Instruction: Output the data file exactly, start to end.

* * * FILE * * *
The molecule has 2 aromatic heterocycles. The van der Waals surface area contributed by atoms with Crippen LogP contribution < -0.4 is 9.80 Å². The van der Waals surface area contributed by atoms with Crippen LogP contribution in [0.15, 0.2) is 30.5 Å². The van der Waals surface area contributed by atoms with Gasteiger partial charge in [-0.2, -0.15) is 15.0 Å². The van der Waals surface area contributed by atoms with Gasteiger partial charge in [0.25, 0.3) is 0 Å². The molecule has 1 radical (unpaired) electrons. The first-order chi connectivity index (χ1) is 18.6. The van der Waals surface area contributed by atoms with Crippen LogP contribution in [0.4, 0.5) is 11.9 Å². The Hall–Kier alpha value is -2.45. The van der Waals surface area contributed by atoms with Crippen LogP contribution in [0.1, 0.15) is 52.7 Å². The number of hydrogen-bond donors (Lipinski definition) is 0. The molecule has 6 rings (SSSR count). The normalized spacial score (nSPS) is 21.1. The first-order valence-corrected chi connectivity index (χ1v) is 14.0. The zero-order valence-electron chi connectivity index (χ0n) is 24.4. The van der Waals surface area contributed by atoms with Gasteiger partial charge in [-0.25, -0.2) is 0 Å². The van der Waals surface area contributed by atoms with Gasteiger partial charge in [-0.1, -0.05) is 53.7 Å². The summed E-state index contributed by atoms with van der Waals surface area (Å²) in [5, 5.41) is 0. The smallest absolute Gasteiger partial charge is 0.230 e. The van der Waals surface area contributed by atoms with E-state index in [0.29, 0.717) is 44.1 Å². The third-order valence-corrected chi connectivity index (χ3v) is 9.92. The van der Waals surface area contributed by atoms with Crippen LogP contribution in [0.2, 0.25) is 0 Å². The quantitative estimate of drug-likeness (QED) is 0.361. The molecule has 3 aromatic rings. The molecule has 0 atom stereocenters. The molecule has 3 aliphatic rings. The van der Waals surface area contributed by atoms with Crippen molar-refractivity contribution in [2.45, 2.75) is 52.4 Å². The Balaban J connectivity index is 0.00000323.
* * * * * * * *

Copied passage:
The molecule has 2 aromatic heterocycles. The van der Waals surface area contributed by atoms with Crippen LogP contribution < -0.4 is 9.80 Å². The van der Waals surface area contributed by atoms with Crippen LogP contribution in [0.15, 0.2) is 30.5 Å². The van der Waals surface area contributed by atoms with Gasteiger partial charge in [-0.2, -0.15) is 15.0 Å². The van der Waals surface area contributed by atoms with Gasteiger partial charge in [0.25, 0.3) is 0 Å². The molecule has 1 radical (unpaired) electrons. The first-order chi connectivity index (χ1) is 18.6. The van der Waals surface area contributed by atoms with Crippen LogP contribution in [0.4, 0.5) is 11.9 Å². The Hall–Kier alpha value is -2.45. The van der Waals surface area contributed by atoms with Crippen LogP contribution in [0.1, 0.15) is 52.7 Å². The number of hydrogen-bond donors (Lipinski definition) is 0. The molecule has 6 rings (SSSR count). The normalized spacial score (nSPS) is 21.1. The first-order valence-corrected chi connectivity index (χ1v) is 14.0. The zero-order valence-electron chi connectivity index (χ0n) is 24.4. The van der Waals surface area contributed by atoms with Gasteiger partial charge in [-0.25, -0.2) is 0 Å². The van der Waals surface area contributed by atoms with Gasteiger partial charge in [-0.1, -0.05) is 53.7 Å². The summed E-state index contributed by atoms with van der Waals surface area (Å²) in [5, 5.41) is 0. The smallest absolute Gasteiger partial charge is 0.230 e. The van der Waals surface area contributed by atoms with E-state index in [0.29, 0.717) is 44.1 Å². The third-order valence-corrected chi connectivity index (χ3v) is 9.92. The van der Waals surface area contributed by atoms with Crippen LogP contribution in [0.2, 0.25) is 0 Å². The quantitative estimate of drug-likeness (QED) is 0.361. The molecule has 3 aromatic rings. The molecule has 0 atom stereocenters. The molecule has 3 aliphatic rings. The van der Waals surface area contributed by atoms with Crippen molar-refractivity contribution in [2.45, 2.75) is 52.4 Å². The Balaban J connectivity index is 0.00000323.